Matagorda County Commissioners will readdress an ordinance on a reinvestment zone for Peyton Creek Wind Farm at a later meeting after tabling the issue Monday.
Representatives from the company E.ON Climate and Renewables, proposing the wind farm, said at a commissioners meeting two weeks ago that there wasn’t much controversy over their plans to build a 50-acre windmill farm between Bay City and Wadsworth.
That certainly didn’t seem to be the case at Monday morning’s public hearing because it was standing room only as the courthouse room was filled with people concerning the windmill farm.
“We have some specific concerns with the location of this wind farm,” U.S. Fish and Wildlife Service biologist Gretchen Nareff said. “We generally try to discourage companies from building in this area. The iconic endangered species of Texas, the whooping crane, have barely 450 individuals left in this population.”
E.ON announced plans for a 150-mega watt wind farm on the south side of the county more than a year ago that will contain about 50 turbines. Specifics are still pending on the model and size of turbines that will be selected after wind studies will be completed by the end of the year, E.ON Wind Development manager Nathan Yates said.
Yates also stated that biological impact studies would be completed by that time as to what the affect would be on birds in the area, a fear to the community known for its bird watching.
“We wanted you to know that we are highly concerned with how these windmills will affect birding and tourism in the area,” Bay City Tourism manager Heidi Martinez said at Monday’s public hearing next to Bay City Public Information officer Marissa Valentine. “We are a huge birding destination… something we are very proud of. Because of our central location for migratory birds, we have concerns about the specific location these windmills are to be placed.”
Senior development manager with E.ON Richard Saunders was on hand to answer questions.
“We follow the U.S. Fish and Wildlife guidelines very strictly. One of the things we do is that we don’t go for ‘take permits.’ Take permit basically says you think you’re going to kill birds,” Saunders said. “Our impression is if we think that is true, we’re going to move on. We’ve been doing monitoring of all birds for the last two years every single month, so we build a database of what the potential environmental impacts could be.”
Christian Ryan, representing south Texas agriculture aviators in the area, also brought up about economic impact on the area and if the 10 permanent jobs that it’s expected to bring will be done by people from Matagorda County.
“The affect it will have on farming is pretty dramatic. There are times, especially in rice, these planes are needed. It will only be accessible by helicopter, which will cost four times as much,” Ryan said. “They haven’t reached out to us all to see how it would affect us.”
Again, Saunders responded.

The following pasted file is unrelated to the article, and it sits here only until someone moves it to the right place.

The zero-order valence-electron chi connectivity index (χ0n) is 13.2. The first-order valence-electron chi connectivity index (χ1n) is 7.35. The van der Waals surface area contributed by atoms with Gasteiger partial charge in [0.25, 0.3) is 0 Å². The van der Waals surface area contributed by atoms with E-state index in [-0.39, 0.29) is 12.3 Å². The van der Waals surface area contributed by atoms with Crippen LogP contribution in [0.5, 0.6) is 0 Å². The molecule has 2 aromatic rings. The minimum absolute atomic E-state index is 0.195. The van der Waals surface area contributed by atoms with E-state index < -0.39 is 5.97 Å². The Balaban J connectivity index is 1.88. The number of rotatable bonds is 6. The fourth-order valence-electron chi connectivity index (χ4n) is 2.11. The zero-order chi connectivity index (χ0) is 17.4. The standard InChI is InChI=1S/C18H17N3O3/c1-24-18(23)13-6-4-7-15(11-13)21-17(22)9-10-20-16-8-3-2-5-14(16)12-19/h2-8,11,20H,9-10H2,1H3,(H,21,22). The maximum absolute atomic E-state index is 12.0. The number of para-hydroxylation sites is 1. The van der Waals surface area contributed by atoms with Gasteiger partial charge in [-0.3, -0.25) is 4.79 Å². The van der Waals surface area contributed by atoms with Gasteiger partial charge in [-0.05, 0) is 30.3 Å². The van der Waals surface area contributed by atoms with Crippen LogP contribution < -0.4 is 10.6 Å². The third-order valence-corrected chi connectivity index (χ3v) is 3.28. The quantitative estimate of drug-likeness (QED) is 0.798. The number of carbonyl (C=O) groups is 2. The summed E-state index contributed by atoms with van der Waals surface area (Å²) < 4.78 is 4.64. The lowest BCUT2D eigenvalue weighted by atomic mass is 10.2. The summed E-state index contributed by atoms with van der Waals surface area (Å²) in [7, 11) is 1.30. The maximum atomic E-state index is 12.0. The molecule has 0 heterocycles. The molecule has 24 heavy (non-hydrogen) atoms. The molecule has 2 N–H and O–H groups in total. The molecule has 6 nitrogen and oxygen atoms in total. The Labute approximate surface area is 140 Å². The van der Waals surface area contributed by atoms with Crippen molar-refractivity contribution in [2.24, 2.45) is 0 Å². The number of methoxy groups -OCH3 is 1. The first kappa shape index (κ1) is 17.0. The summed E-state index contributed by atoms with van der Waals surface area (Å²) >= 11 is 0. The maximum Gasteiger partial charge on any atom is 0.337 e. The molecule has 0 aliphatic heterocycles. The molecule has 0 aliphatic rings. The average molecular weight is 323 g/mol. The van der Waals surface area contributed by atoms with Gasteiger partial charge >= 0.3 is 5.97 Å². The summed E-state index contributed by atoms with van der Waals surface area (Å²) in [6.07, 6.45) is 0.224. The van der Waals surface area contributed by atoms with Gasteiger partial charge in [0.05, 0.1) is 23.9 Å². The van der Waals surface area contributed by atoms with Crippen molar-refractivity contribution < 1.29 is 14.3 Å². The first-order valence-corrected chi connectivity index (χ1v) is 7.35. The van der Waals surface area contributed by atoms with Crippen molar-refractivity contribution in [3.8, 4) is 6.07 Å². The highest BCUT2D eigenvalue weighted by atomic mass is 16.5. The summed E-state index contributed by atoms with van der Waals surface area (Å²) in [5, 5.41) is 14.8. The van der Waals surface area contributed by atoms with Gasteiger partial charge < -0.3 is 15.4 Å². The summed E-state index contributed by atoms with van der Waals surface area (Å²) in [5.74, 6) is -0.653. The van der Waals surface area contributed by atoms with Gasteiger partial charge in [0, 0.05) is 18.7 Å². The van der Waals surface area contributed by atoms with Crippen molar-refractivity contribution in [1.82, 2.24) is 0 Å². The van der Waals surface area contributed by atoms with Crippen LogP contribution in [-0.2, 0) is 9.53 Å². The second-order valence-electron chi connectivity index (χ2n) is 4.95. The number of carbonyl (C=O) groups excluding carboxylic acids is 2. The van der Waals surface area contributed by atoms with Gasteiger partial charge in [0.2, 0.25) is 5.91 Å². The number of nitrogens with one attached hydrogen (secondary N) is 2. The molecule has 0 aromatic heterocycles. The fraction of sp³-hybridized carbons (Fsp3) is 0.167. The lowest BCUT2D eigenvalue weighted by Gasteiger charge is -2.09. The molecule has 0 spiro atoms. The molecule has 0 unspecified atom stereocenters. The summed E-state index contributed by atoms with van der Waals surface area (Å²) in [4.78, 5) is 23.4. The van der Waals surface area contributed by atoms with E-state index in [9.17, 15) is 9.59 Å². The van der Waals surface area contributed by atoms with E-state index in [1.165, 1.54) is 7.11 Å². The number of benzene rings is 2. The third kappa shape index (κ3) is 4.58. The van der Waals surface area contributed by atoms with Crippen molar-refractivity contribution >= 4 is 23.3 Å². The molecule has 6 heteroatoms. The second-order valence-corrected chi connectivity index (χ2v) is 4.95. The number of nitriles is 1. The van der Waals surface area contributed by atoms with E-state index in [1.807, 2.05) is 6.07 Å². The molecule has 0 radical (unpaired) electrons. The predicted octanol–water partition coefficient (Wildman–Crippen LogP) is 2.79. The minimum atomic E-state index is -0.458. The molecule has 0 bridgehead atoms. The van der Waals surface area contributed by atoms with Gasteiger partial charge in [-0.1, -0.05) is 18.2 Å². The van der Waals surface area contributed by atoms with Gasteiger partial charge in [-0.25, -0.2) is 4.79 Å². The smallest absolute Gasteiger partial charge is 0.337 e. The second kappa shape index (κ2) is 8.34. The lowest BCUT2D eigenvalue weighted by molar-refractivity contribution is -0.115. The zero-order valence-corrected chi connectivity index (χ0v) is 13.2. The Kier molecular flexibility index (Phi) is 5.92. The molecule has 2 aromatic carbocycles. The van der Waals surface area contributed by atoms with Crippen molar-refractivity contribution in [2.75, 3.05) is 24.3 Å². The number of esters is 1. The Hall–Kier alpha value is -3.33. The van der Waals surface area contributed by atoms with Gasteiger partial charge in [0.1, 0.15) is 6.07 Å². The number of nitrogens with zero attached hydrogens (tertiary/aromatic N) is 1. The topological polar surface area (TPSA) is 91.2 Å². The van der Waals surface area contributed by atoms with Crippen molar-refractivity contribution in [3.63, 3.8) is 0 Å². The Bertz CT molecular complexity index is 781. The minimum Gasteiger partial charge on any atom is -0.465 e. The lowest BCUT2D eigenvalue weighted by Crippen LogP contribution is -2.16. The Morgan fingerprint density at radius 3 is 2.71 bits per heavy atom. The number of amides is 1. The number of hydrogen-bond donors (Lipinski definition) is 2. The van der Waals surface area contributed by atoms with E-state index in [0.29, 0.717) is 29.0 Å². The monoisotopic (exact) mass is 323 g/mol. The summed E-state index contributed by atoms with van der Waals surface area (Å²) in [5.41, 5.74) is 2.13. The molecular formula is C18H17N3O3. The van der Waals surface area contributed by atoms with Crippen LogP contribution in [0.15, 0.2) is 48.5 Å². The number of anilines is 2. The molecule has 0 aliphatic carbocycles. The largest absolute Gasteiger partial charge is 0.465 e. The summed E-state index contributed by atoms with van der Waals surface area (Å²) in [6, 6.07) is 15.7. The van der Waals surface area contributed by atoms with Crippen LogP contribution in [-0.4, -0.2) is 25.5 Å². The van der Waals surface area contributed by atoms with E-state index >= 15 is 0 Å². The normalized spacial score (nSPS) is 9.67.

“The comptrollers’ office just came out with two studies that shows the net benefit to Matagorda County and the school districts and is about $19.4 million from this project,” Saunders said. “Every single one of the projects has crop dusters. It hasn’t stopped crop dusting, but it will increase the cost of it. There is a slight increase. …here we have committed to getting 10 to 12 long-term jobs.”
Saunders added most of the the windmill projects have hired locals in those jobs because it cost almost a quarter of a million to train someone to do them, and it “wouldn’t be economically viable” if they had low turn-around rate in those positions.
The question on wind “turbine syndrome” was brought up, referring to the ill effects that have been ascribed to the proximity of wind turbines such as vertigo, headaches, cancer and even death.
Saunders offered literature on the 23 studies of scientific literature published on wind turbines and health that have consistently found no reason to believe that wind turbines are harmful to health.
E.on’s closest wind farm to Matagorda County would be Papalote Creek Wind Farm located in San Patricio County, between Taft and Sinton, containing 196 wind turbines that were completed in 2010. Local responses varied in San Patricio, along with some of the same issues that have been raised in Matagorda County. Taxing entities and property owners who benefited directly from the property leases were generally in favor of the wind farms, whereas those indirectly affected by the negative aspects of the farms opposed them.
“Do y’all have any information as far as the number of whooping cranes that have possibly been injured or killed down in the San Patricio area,” Pollard said. “That’s the home of the whooping crane.”
“We don’t know any that have hit by turbines,” Nareff said. “But generally the juveniles are coming into contact with the transmission lines. But as the population is increasing, and they are expanding out… we expect they will be in this area.”
Pollard later moved to table the issue for a later meeting.
“I want to clarify, I’m not going against the wind mills,” Pollard said. “My major concern right now is that it borders the eastern border of the Colorado River and we have some existing industrial plants already located in that area. …and the Colorado River is a major attraction for industrial sites. Once an abatement is negotiated for one company in that reinvestment zone, we’re locked into that same abatement terms and amounts for any future industrial investment we attract, and that concerns me.”
County Judge Nate McDonald and Pct 4 Commissioner Charles Frick were absent from the meeting.
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